Uighur Muslims complain of cultural and religious suppression, along with economic marginalisation in China's far western region of Xinjiang.

For some, the only escape is to leave.

Chinese government leaders accuse Uighur separatists of fomenting what they call "terrorism".

Now, Beijing has gone a step further, saying more than 100 Uighurs deported from Thailand on Thursday were heading to join the wars in Syria and Iraq.

The UN refugee agency condemns the deportations as a "flagrant violation of international law". Rights groups fear the Uighurs will be tortured back in China.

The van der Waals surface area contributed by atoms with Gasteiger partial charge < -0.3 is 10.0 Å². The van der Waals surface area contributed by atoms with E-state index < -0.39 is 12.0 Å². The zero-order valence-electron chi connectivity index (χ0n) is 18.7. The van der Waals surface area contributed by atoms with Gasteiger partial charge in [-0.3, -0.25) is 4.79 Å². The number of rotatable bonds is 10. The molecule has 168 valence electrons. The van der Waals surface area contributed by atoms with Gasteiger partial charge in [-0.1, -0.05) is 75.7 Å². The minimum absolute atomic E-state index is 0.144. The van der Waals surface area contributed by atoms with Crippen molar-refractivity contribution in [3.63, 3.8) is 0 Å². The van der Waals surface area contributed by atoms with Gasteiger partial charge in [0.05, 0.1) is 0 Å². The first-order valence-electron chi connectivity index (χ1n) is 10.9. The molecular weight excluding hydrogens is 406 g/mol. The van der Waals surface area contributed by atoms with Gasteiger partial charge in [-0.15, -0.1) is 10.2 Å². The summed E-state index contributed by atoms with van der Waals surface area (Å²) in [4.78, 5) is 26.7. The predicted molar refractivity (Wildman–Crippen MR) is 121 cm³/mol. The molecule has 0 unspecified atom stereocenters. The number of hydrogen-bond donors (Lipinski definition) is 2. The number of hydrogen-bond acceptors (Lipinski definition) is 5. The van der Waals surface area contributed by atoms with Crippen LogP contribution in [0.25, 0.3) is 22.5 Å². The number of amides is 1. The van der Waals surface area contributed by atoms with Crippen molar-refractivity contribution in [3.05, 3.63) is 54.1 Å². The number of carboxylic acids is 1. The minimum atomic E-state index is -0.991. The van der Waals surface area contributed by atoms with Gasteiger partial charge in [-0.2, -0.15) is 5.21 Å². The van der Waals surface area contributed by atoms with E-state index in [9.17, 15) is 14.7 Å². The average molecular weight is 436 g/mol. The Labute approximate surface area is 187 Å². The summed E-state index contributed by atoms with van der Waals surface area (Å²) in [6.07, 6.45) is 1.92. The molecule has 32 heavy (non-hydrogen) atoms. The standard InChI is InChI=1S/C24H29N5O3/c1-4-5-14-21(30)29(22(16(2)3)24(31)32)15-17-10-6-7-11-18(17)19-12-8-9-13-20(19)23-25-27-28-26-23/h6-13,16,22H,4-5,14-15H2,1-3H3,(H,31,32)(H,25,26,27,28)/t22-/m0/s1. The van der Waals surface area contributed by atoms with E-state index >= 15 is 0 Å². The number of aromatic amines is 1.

It is adding to a growing controversy surrounding the treatment of Uighurs trying to escape what they say is persecution at home.

But should those who have left be made to return?

Presenter: Dareen Abughaida


Victor Gao - director of China National Association of International Studies, a government think tank.

Mustafa Kibaroglu - head of the Department of Political Science and International Relations at MEF University.

Alim Seytoff - spokesman for the World Uyghur Congress.

Source: Al Jazeera